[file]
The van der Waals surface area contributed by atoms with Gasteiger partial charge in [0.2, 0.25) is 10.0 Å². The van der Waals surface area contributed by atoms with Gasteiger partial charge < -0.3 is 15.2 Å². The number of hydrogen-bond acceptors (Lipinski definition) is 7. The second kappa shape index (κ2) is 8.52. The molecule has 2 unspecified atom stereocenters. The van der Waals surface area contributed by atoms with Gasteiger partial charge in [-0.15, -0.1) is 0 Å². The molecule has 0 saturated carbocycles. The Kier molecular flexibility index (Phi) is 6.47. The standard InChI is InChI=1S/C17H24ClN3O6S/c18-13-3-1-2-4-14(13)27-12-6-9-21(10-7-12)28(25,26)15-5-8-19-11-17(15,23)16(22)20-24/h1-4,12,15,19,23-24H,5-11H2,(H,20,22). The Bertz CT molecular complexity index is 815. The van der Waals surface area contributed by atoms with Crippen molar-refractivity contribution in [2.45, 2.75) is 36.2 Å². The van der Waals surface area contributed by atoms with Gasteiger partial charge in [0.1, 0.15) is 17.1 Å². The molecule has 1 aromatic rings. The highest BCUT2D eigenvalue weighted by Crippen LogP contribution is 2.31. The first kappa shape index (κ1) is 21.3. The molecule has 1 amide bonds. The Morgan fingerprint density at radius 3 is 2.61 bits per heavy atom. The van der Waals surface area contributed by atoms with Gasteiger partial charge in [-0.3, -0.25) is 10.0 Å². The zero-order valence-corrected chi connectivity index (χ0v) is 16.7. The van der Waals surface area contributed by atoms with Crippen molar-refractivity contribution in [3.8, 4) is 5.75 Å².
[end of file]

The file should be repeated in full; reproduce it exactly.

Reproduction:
The van der Waals surface area contributed by atoms with Gasteiger partial charge in [0.2, 0.25) is 10.0 Å². The van der Waals surface area contributed by atoms with Gasteiger partial charge < -0.3 is 15.2 Å². The number of hydrogen-bond acceptors (Lipinski definition) is 7. The second kappa shape index (κ2) is 8.52. The molecule has 2 unspecified atom stereocenters. The van der Waals surface area contributed by atoms with Gasteiger partial charge in [-0.15, -0.1) is 0 Å². The molecule has 0 saturated carbocycles. The Kier molecular flexibility index (Phi) is 6.47. The standard InChI is InChI=1S/C17H24ClN3O6S/c18-13-3-1-2-4-14(13)27-12-6-9-21(10-7-12)28(25,26)15-5-8-19-11-17(15,23)16(22)20-24/h1-4,12,15,19,23-24H,5-11H2,(H,20,22). The Bertz CT molecular complexity index is 815. The van der Waals surface area contributed by atoms with Crippen molar-refractivity contribution in [2.45, 2.75) is 36.2 Å². The van der Waals surface area contributed by atoms with Gasteiger partial charge in [0.1, 0.15) is 17.1 Å². The molecule has 1 aromatic rings. The highest BCUT2D eigenvalue weighted by Crippen LogP contribution is 2.31. The first kappa shape index (κ1) is 21.3. The molecule has 1 amide bonds. The Morgan fingerprint density at radius 3 is 2.61 bits per heavy atom. The van der Waals surface area contributed by atoms with Gasteiger partial charge in [-0.3, -0.25) is 10.0 Å². The zero-order valence-corrected chi connectivity index (χ0v) is 16.7. The van der Waals surface area contributed by atoms with Crippen molar-refractivity contribution in [3.8, 4) is 5.75 Å².